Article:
How three baseball legends helped prepare the country for the integration of Major League Baseball.
As a result of a few primary factors, interracial baseball came to the fore during the 1930s and ’40s. These included the flourishing of the Negro Leagues; the emergence of Satchel Paige as, perhaps, baseball’s best pitcher (see Larry Tye’s Satchel, 2009); and the willingness of the game’s wackiest star and premier gate attraction, Dizzy Dean, and maybe the greatest fastballer ever, Bob Feller, to regularly pit themselves against black competition. Public-affairs consultant and former press secretary Gay (Tris Speaker: The Rough-and-Tumble Life of a Baseball Legend, 2006) wisely eschews ascribing advanced racial consciousness to any of his featured players. The author makes clear that all three were motivated primarily by money. At a time when most players took off-season jobs to make ends meet, barnstorming the provinces after the World Series and before winter’s onset proved lucrative. Frequently last-minute affairs—until Feller came along, took over the promotion himself, introduced tight scheduling and pioneered the use of airplanes to maximize profit—these black-white exhibitions accustomed audiences to interracial ball long before Branch Rickey and Jackie Robinson collaborated on their great experiment. Because record-keeping was haphazard, the process of reconstructing the contests, or even compiling the rosters, presents significant research problems, but Gay is up to the challenge. For all three of his principals, he offers colorful mini-portraits. He also provides compelling sketches of lesser-known players, including Negro League Turkey Stearnes, Cool Papa Bell, Bullet Joe Rogan and Hilton Smith, whose exciting brand of ball demonstrated for white audiences that the black player was every bit a match for his white counterpart.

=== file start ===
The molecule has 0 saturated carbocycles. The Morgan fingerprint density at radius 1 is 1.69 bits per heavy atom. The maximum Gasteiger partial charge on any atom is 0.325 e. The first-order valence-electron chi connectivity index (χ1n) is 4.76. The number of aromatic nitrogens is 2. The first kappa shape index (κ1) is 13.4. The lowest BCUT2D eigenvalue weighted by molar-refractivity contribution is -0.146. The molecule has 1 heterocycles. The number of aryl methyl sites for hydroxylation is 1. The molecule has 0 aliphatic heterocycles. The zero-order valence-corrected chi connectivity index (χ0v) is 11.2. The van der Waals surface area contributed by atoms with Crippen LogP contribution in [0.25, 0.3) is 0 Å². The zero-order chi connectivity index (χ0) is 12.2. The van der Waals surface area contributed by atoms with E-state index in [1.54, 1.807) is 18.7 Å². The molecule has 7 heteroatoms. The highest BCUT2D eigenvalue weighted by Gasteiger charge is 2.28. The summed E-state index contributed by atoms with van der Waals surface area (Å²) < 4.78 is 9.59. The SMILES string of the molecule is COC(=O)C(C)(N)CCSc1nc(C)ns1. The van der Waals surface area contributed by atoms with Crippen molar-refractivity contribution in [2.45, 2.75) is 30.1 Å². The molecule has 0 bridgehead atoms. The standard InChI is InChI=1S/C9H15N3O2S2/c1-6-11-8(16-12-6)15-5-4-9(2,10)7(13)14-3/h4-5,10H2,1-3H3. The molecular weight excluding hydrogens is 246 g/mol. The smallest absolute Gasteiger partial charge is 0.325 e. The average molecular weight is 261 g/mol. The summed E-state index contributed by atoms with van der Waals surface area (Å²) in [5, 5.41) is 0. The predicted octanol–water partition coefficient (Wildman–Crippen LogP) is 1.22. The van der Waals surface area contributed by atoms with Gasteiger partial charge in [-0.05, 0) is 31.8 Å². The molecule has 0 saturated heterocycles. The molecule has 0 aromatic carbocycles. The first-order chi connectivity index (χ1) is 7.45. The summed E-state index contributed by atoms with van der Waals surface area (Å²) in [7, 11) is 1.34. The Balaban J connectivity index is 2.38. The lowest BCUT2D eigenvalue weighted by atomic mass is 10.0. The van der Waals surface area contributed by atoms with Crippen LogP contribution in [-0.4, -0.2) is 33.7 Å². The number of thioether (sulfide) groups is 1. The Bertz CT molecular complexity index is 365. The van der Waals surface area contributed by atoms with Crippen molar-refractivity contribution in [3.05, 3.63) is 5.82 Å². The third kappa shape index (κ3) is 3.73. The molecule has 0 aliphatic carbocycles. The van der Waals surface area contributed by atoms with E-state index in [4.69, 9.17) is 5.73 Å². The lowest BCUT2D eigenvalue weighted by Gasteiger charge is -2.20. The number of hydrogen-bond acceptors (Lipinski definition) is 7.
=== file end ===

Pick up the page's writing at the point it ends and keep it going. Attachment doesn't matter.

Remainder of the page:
An affectionate look at a rollicking slice of baseball history.